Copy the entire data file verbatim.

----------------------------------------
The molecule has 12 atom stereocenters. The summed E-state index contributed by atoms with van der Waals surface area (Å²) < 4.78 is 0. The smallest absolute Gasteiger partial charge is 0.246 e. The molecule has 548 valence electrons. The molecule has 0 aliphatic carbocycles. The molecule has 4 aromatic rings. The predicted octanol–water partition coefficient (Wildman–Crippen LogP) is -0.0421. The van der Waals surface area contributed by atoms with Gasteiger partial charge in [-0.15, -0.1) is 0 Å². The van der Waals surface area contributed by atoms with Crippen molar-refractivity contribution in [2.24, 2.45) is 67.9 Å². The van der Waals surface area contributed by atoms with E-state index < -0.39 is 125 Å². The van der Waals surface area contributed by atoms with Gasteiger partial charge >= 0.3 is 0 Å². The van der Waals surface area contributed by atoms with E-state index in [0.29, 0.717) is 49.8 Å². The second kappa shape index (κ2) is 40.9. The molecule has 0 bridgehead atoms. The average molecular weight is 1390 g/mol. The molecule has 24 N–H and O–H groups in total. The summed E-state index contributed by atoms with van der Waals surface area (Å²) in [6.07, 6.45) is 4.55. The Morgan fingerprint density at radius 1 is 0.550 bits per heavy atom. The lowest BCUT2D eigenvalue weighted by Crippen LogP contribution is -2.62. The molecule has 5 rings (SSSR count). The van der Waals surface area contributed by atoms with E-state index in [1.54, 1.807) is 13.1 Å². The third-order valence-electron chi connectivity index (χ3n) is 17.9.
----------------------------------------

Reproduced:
The molecule has 12 atom stereocenters. The summed E-state index contributed by atoms with van der Waals surface area (Å²) < 4.78 is 0. The smallest absolute Gasteiger partial charge is 0.246 e. The molecule has 548 valence electrons. The molecule has 0 aliphatic carbocycles. The molecule has 4 aromatic rings. The predicted octanol–water partition coefficient (Wildman–Crippen LogP) is -0.0421. The van der Waals surface area contributed by atoms with Gasteiger partial charge in [-0.15, -0.1) is 0 Å². The van der Waals surface area contributed by atoms with Crippen molar-refractivity contribution in [2.24, 2.45) is 67.9 Å². The van der Waals surface area contributed by atoms with E-state index < -0.39 is 125 Å². The van der Waals surface area contributed by atoms with Gasteiger partial charge >= 0.3 is 0 Å². The van der Waals surface area contributed by atoms with E-state index in [0.29, 0.717) is 49.8 Å². The second kappa shape index (κ2) is 40.9. The molecule has 0 bridgehead atoms. The average molecular weight is 1390 g/mol. The molecule has 24 N–H and O–H groups in total. The summed E-state index contributed by atoms with van der Waals surface area (Å²) in [6.07, 6.45) is 4.55. The Morgan fingerprint density at radius 1 is 0.550 bits per heavy atom. The lowest BCUT2D eigenvalue weighted by Crippen LogP contribution is -2.62. The molecule has 5 rings (SSSR count). The van der Waals surface area contributed by atoms with E-state index in [1.54, 1.807) is 13.1 Å². The third-order valence-electron chi connectivity index (χ3n) is 17.9.